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On Tuesday, Dennis Prager – a man I consider a good friend and political mentor -- penned a column in which he derided conservative “purists” for killing President Trump’s American Health Care Act. As one of the people in favor of killing that misbegotten piece of legislation, which re-enshrined the central principles of Obamacare while exacerbating the private health insurance death spiral, created a new entitlement program, and was wildly unpopular to boot (17 percent approval rating), I feel compelled to respond to Dennis’ piece in the spirit of respectful debate. I don’t believe it required purity to oppose the bill – only political common sense and a cost-benefit analysis. The Republican Party was unanimous in its dedication to repealing Obamacare; that political promise bought them complete control of the federal government. This bill broke that promise.
But Dennis’ main argument is that conservative purity makes the perfect the enemy of the good. Dennis writes, “what we have here is another conservative example of purism and principle damaging another major opportunity to do good.”
Dennis then returns to the old Never Trump vs. pro-Trump argument, stating that purism risked making Hillary president. He says that there were “no valid reasons” to oppose Trump in the general election, and says that Trump’s policies have validated him “beyond my wildest dreams.”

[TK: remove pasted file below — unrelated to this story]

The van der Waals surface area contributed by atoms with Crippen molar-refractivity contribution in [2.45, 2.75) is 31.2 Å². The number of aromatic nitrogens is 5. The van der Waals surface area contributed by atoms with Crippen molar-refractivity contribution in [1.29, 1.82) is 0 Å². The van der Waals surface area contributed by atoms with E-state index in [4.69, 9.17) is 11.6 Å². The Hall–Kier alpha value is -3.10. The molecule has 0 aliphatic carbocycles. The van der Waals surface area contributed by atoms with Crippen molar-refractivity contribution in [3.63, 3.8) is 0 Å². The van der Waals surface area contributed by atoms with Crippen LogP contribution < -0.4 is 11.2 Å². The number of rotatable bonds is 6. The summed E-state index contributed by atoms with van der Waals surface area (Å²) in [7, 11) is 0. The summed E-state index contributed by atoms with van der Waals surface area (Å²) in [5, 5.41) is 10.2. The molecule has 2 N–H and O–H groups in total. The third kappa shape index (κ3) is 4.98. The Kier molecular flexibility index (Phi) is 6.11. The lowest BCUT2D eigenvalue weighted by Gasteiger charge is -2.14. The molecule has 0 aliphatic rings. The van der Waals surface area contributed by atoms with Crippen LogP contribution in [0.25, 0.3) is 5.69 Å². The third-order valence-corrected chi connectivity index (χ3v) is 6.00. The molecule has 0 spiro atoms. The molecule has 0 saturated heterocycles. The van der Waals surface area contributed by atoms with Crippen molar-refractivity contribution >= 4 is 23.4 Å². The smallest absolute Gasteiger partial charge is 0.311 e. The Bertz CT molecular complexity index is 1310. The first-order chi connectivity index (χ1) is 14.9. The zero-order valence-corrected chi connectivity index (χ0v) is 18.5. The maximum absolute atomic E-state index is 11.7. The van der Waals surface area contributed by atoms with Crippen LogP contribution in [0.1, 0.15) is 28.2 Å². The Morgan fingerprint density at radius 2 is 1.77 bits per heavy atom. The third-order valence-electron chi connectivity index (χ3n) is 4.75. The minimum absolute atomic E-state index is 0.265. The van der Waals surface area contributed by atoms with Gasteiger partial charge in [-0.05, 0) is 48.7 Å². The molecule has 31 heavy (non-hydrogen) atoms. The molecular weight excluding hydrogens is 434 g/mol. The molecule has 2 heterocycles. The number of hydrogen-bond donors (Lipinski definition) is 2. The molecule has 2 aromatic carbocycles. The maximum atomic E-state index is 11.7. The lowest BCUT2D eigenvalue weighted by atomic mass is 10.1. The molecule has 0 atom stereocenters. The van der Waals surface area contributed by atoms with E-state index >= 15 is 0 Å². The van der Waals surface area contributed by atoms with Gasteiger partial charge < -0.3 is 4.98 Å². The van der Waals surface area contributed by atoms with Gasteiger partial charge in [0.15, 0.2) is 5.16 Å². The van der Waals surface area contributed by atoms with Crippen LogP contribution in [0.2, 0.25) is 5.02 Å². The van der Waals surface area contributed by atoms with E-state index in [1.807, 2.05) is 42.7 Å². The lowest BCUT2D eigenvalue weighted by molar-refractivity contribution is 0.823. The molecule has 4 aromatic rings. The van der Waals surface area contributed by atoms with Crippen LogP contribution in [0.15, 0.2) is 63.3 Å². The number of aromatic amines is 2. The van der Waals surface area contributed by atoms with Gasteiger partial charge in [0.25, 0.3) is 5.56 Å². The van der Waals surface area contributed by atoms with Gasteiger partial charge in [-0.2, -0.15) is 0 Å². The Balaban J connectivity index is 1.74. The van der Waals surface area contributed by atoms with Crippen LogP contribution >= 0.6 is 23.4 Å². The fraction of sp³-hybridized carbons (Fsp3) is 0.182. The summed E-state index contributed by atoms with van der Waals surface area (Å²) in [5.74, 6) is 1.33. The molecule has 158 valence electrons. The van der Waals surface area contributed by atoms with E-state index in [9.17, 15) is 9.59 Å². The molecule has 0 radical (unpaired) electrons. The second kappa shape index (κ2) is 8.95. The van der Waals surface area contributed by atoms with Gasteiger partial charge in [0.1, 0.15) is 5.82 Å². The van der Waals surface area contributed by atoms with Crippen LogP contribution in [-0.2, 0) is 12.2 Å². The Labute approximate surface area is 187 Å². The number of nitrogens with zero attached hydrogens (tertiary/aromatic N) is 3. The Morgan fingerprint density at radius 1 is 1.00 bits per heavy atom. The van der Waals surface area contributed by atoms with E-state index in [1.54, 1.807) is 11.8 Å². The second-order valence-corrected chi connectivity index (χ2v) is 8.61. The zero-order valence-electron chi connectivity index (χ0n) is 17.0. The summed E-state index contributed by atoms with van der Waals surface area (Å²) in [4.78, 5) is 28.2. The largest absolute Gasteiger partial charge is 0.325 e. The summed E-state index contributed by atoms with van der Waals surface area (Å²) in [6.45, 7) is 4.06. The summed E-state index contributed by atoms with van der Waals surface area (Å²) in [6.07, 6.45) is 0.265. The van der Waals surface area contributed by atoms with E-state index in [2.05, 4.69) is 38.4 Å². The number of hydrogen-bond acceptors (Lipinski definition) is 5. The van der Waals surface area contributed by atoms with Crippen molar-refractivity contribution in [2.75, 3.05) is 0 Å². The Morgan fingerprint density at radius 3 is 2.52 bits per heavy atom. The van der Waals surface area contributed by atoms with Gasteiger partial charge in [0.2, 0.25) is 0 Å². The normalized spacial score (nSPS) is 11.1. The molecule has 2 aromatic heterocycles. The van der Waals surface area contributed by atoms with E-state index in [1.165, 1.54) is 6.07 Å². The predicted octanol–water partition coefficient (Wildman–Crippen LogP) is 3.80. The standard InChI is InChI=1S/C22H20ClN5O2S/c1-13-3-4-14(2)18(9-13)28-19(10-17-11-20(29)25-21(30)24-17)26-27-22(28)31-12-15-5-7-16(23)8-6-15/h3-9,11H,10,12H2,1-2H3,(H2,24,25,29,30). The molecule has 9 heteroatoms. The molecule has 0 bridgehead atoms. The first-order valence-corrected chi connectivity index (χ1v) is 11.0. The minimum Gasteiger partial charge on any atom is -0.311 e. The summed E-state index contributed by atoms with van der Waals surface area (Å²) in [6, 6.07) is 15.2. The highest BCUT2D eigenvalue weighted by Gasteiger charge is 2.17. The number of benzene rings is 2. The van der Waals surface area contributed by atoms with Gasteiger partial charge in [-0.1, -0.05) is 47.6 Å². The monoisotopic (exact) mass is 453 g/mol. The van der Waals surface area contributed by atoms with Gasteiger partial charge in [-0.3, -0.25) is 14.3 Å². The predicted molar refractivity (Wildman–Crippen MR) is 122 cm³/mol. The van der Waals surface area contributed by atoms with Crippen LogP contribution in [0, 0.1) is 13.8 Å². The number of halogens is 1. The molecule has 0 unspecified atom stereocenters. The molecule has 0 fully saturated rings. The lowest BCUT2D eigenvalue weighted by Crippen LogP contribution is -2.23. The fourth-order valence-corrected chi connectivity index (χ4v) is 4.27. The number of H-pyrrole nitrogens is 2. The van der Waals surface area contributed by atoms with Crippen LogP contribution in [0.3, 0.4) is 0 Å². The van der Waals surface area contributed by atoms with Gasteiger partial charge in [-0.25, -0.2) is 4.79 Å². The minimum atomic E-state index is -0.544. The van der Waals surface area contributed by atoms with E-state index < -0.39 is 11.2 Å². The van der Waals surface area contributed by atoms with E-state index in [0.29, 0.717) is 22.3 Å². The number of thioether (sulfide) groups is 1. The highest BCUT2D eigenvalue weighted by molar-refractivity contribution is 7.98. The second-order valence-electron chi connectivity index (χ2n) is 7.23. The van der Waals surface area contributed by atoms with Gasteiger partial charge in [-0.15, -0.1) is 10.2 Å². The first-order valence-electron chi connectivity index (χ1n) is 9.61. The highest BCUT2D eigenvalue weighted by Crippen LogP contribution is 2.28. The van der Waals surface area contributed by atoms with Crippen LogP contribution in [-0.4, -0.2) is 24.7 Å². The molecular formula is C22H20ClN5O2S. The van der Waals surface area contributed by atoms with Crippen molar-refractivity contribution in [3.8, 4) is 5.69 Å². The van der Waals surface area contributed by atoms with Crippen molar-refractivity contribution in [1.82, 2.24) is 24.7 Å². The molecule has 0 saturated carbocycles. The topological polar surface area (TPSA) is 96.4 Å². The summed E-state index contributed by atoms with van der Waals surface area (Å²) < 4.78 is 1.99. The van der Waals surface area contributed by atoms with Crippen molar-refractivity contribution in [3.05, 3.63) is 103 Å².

Dennis doesn’t acknowledge the basic argument of the Never Trump conservatives or those who agonized over whether to support him – not that Trump wouldn’t do some conservative things, but that he would inevitably soul-suck the conservative movement to the point where they would celebrate bad policy and blame actual conservatives for failing to go along with the program. It wasn’t that Never Trumpers and doubtful Trumpers were purists – I voted for both John McCain and Mitt Romney, both of whom I opposed ardently in the Republican primaries. It was that Never Trumpers and even many who agonized over Trump were afraid that conservatives would become Trump purists – people who considered Trump the be-all, end-all of conservatism, the last best hope of humanity, the root and branch of the movement. We were afraid that Trump’s obvious discomfort with conservatism would eventually convert conservatives themselves from their philosophy in order to assuage their cognitive dissonance. Trump purism, in short, would corrupt conservatism.
The Freedom Caucus went a long way toward assuaging those fears, though: they showed that many Trump supporters would not stand for bad policy with Trump’s name on it. Remember, the Freedom Caucus is dominated not by Never Trumpers, but by people who campaigned openly and diligently for Trump, from Rep. Mark Meadows (R-NC) to Rep. Louis Gohmert (R-TX). They stood tall for conservatism, keeping their unspoken pledge to stand for conservatism above Trumpism.
But then Dennis says that these people are the problem, reinvigorating our fears once more.
Dennis seems to suggest that anyone with any significant criticisms of Trump thus far is a purist....Read the rest from Ben Shapiro HERE.
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